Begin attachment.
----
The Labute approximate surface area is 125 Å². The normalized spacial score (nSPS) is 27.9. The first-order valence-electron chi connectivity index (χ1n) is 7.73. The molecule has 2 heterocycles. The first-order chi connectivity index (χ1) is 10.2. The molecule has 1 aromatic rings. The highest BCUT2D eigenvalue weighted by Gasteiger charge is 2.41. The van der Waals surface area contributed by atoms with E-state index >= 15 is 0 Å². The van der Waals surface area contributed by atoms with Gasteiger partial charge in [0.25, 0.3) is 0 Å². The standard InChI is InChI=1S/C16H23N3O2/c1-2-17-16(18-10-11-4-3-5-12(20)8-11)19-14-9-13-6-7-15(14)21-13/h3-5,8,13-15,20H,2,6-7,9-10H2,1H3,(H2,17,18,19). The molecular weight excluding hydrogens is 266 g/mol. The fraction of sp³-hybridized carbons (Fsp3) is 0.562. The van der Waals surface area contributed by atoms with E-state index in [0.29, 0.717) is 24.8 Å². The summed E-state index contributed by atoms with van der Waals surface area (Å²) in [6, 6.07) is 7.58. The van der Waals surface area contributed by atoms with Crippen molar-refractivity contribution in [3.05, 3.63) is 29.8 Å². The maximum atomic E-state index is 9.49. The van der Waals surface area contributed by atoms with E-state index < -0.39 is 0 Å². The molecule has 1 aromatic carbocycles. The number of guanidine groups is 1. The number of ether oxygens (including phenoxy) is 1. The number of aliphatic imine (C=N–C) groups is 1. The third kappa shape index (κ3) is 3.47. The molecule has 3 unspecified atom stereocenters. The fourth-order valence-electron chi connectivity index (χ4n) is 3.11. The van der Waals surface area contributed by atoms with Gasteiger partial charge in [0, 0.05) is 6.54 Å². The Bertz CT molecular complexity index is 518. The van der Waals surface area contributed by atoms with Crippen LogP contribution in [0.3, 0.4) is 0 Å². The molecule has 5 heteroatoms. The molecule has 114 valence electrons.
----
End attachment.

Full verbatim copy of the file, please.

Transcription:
The Labute approximate surface area is 125 Å². The normalized spacial score (nSPS) is 27.9. The first-order valence-electron chi connectivity index (χ1n) is 7.73. The molecule has 2 heterocycles. The first-order chi connectivity index (χ1) is 10.2. The molecule has 1 aromatic rings. The highest BCUT2D eigenvalue weighted by Gasteiger charge is 2.41. The van der Waals surface area contributed by atoms with E-state index >= 15 is 0 Å². The van der Waals surface area contributed by atoms with Gasteiger partial charge in [0.25, 0.3) is 0 Å². The standard InChI is InChI=1S/C16H23N3O2/c1-2-17-16(18-10-11-4-3-5-12(20)8-11)19-14-9-13-6-7-15(14)21-13/h3-5,8,13-15,20H,2,6-7,9-10H2,1H3,(H2,17,18,19). The molecular weight excluding hydrogens is 266 g/mol. The fraction of sp³-hybridized carbons (Fsp3) is 0.562. The van der Waals surface area contributed by atoms with E-state index in [0.29, 0.717) is 24.8 Å². The summed E-state index contributed by atoms with van der Waals surface area (Å²) in [6, 6.07) is 7.58. The van der Waals surface area contributed by atoms with Crippen molar-refractivity contribution in [3.05, 3.63) is 29.8 Å². The maximum atomic E-state index is 9.49. The van der Waals surface area contributed by atoms with E-state index < -0.39 is 0 Å². The molecule has 1 aromatic carbocycles. The number of guanidine groups is 1. The number of ether oxygens (including phenoxy) is 1. The number of aliphatic imine (C=N–C) groups is 1. The third kappa shape index (κ3) is 3.47. The molecule has 3 unspecified atom stereocenters. The fourth-order valence-electron chi connectivity index (χ4n) is 3.11. The van der Waals surface area contributed by atoms with Gasteiger partial charge in [0, 0.05) is 6.54 Å². The Bertz CT molecular complexity index is 518. The van der Waals surface area contributed by atoms with Crippen LogP contribution in [0.3, 0.4) is 0 Å². The molecule has 5 heteroatoms. The molecule has 114 valence electrons.